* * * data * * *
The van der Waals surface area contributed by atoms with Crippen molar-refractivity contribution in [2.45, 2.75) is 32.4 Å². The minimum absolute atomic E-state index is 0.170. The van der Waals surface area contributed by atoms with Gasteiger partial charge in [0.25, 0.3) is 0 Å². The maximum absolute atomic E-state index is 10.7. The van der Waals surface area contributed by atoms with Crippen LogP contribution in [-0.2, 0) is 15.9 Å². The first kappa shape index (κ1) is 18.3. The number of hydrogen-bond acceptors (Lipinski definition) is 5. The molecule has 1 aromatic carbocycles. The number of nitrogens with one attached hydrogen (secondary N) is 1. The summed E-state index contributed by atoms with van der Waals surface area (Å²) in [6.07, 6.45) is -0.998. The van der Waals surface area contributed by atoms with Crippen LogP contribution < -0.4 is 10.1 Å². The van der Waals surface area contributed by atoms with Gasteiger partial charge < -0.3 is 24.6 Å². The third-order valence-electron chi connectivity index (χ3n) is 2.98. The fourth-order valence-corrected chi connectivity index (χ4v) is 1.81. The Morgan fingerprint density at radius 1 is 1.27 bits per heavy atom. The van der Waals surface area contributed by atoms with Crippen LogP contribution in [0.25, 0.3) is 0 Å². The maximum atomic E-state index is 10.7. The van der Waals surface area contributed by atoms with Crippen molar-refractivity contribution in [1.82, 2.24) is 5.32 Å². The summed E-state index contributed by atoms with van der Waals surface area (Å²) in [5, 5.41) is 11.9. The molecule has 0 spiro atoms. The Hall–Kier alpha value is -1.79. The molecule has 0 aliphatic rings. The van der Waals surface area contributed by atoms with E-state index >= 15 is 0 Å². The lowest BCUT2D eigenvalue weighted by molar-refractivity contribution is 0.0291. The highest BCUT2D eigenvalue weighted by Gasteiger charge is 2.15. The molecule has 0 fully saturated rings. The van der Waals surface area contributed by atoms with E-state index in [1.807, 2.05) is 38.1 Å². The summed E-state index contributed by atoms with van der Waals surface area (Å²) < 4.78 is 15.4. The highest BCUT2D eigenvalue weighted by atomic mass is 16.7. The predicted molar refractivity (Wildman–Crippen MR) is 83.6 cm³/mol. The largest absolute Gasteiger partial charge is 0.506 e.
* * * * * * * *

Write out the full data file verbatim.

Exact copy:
The van der Waals surface area contributed by atoms with Crippen molar-refractivity contribution in [2.45, 2.75) is 32.4 Å². The minimum absolute atomic E-state index is 0.170. The van der Waals surface area contributed by atoms with Gasteiger partial charge in [0.25, 0.3) is 0 Å². The maximum absolute atomic E-state index is 10.7. The van der Waals surface area contributed by atoms with Crippen LogP contribution in [-0.2, 0) is 15.9 Å². The first kappa shape index (κ1) is 18.3. The number of hydrogen-bond acceptors (Lipinski definition) is 5. The molecule has 1 aromatic carbocycles. The number of nitrogens with one attached hydrogen (secondary N) is 1. The summed E-state index contributed by atoms with van der Waals surface area (Å²) in [6.07, 6.45) is -0.998. The van der Waals surface area contributed by atoms with Crippen LogP contribution < -0.4 is 10.1 Å². The van der Waals surface area contributed by atoms with Gasteiger partial charge < -0.3 is 24.6 Å². The third-order valence-electron chi connectivity index (χ3n) is 2.98. The fourth-order valence-corrected chi connectivity index (χ4v) is 1.81. The Morgan fingerprint density at radius 1 is 1.27 bits per heavy atom. The van der Waals surface area contributed by atoms with Crippen LogP contribution in [0.25, 0.3) is 0 Å². The maximum atomic E-state index is 10.7. The van der Waals surface area contributed by atoms with Crippen molar-refractivity contribution in [1.82, 2.24) is 5.32 Å². The summed E-state index contributed by atoms with van der Waals surface area (Å²) in [5, 5.41) is 11.9. The molecule has 0 spiro atoms. The Hall–Kier alpha value is -1.79. The molecule has 0 aliphatic rings. The van der Waals surface area contributed by atoms with E-state index >= 15 is 0 Å². The lowest BCUT2D eigenvalue weighted by molar-refractivity contribution is 0.0291. The highest BCUT2D eigenvalue weighted by Gasteiger charge is 2.15. The molecule has 0 fully saturated rings. The van der Waals surface area contributed by atoms with E-state index in [1.807, 2.05) is 38.1 Å². The summed E-state index contributed by atoms with van der Waals surface area (Å²) < 4.78 is 15.4. The highest BCUT2D eigenvalue weighted by atomic mass is 16.7. The predicted molar refractivity (Wildman–Crippen MR) is 83.6 cm³/mol. The largest absolute Gasteiger partial charge is 0.506 e.